After reading the relevant part of Jensen’s “Self-Interest, Altruism, Incentives, and Agency Theory” JACF 7(2), Summer, 1994, collect examples showing institutions or practices used to reduce the costs of self-control.
Suggestions for minimizing self-control costs are worth collecting. Some clear cases from previous years:
2.Mid-term exams (and finals, let me add).
3.Sharing a bank account with your boy/girl friend.
4.Choosing a library of an unfamiliar school to prepare an exam, thus avoiding friends. In general, going to a remote place to prepare a difficult exam.
5.Adopting a “just in time” production process in terms of food: zero inventories of food at home help in reducing self-control costs related to eating habits.
6.Voluntary castration of rapists. Here we have a case where ex post costs are not increased, but “benefits” are reduced. The same problem was tackled in Stanley Kubrick’s “Clockwork Orange” film by increasing the cost through induced reflex conditioning.
7.Academicians send abstracts of unfinished papers to conferences to force themselves to finish them.
8.Leaving the lighter at home when trying to quit smoking. (This might be better than the technique of leaving behind the pack of cigarettes, because of the high and increasing cost of asking for a light.)
9.Never buying a phone card.
10.Arranging to meet friends in inconvenient places, to motivate punctuality.
11.When five-shot guns appeared some hunters kept to two shot guns alleging that “five-shooters spend more cartridges”.
12.Leaving your credit and debit cards at home when going in a shopping trip.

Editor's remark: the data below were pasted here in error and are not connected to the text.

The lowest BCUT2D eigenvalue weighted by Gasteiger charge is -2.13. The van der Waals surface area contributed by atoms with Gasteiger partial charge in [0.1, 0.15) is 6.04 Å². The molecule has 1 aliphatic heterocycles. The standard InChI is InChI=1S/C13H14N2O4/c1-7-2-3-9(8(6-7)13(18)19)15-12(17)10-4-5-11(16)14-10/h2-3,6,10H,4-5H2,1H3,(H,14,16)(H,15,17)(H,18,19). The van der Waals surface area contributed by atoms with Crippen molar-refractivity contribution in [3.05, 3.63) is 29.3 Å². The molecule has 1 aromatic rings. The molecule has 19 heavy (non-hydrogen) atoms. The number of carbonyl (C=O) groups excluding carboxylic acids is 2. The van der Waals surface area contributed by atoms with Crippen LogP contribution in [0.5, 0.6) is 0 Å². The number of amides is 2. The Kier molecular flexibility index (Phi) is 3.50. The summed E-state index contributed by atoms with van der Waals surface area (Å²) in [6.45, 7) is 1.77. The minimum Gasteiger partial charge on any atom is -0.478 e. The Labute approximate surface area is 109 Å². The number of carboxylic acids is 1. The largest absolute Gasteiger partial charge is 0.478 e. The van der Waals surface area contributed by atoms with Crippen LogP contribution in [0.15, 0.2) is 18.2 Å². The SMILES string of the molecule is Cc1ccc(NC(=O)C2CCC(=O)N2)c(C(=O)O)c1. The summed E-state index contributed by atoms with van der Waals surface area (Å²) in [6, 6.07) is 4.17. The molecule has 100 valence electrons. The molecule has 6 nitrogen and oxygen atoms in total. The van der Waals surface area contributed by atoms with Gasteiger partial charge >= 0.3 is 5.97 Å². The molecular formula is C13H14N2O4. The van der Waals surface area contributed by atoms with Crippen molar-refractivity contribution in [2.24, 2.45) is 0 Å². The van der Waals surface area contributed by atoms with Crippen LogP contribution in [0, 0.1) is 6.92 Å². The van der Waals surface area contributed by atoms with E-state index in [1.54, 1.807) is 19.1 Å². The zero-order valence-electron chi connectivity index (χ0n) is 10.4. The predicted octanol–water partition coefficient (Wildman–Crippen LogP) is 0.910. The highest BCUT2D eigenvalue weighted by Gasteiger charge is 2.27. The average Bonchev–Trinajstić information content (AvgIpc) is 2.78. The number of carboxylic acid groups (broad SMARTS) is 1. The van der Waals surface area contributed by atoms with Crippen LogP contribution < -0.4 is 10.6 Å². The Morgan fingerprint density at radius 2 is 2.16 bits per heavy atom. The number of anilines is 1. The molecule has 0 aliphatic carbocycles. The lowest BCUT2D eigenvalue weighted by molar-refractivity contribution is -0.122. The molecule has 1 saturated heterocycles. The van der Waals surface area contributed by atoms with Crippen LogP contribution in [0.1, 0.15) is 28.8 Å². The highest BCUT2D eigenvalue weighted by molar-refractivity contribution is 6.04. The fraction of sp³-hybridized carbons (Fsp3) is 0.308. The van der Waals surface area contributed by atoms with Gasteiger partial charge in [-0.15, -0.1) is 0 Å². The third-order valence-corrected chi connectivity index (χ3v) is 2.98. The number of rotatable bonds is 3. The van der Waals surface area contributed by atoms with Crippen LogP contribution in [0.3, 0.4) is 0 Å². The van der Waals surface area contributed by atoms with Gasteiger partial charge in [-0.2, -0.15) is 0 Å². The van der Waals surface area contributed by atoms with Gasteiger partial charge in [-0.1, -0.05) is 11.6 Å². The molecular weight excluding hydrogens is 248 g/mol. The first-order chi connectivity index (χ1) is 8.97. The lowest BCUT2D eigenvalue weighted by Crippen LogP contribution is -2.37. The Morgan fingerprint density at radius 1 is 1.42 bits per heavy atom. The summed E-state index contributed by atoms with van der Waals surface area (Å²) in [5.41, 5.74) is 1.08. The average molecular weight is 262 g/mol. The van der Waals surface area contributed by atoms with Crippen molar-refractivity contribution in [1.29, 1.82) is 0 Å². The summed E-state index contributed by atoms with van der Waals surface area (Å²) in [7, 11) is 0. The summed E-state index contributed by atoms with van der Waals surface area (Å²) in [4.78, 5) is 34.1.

13.Deciding not to purchase a TV set.
14.Placing the alarm-clock where it is not accessible from the bed.
My best friend’s preferred recipes:
15.Move to New Zealand to avoid meeting a fatal love.
16.Become a missionary in Biafra in order to behave as a good Christian.
Some classic examples:
17.Ulysses’ trick to avoid suffering from a severe siren-related condition. (Did not Don Quixote do something similar, too?).
18.Hernán Cortés made a big fire with his ships in order to make withdrawal impossible. This is a case of more than mere individual self-control. Let us say that he drastically reduced the self-control costs of his soldiers too.
Some dubious or mixed cases:
19.Joining a sports club or a gym in order to commit oneself to exercise. Why does it work if fees are sunk costs? Does it really work? For how long?
20.Some casinos keep a list of people where gambling addicts can register. They are subsequently prevented from entering. It’s a bad example because it refers to sick people.
21.Trying not to change a bill for a large amount of money into bills of smaller denominations (?).
Information-production cases: (Could these cases be better considered as mere information production cases? Self-control cases are the ones where the decision maker knows clearly what is going on):
22.Leave the previous bill near the phone, or install a meter device.
23.Bank Sabadell and Citybank sell a personal account which provides detailed personal accounting. They are more valuable to families with many income-earners (and spenders) and many expenditures, these being factors which increase accounting costs.
24.Methods for controlling worker absenteeism (external control).
25.Make an appointment with the doctor for just after Christmas to have your cholesterol checked, thus preventing you from eating too much during the holidays.
26.Method for periodic collection of revenue for the Social Security by withholding a charge from gross wages. This would prevent individuals from being tempted to not set aside sufficient funds (external method of control which might reduce the costs of self-control.
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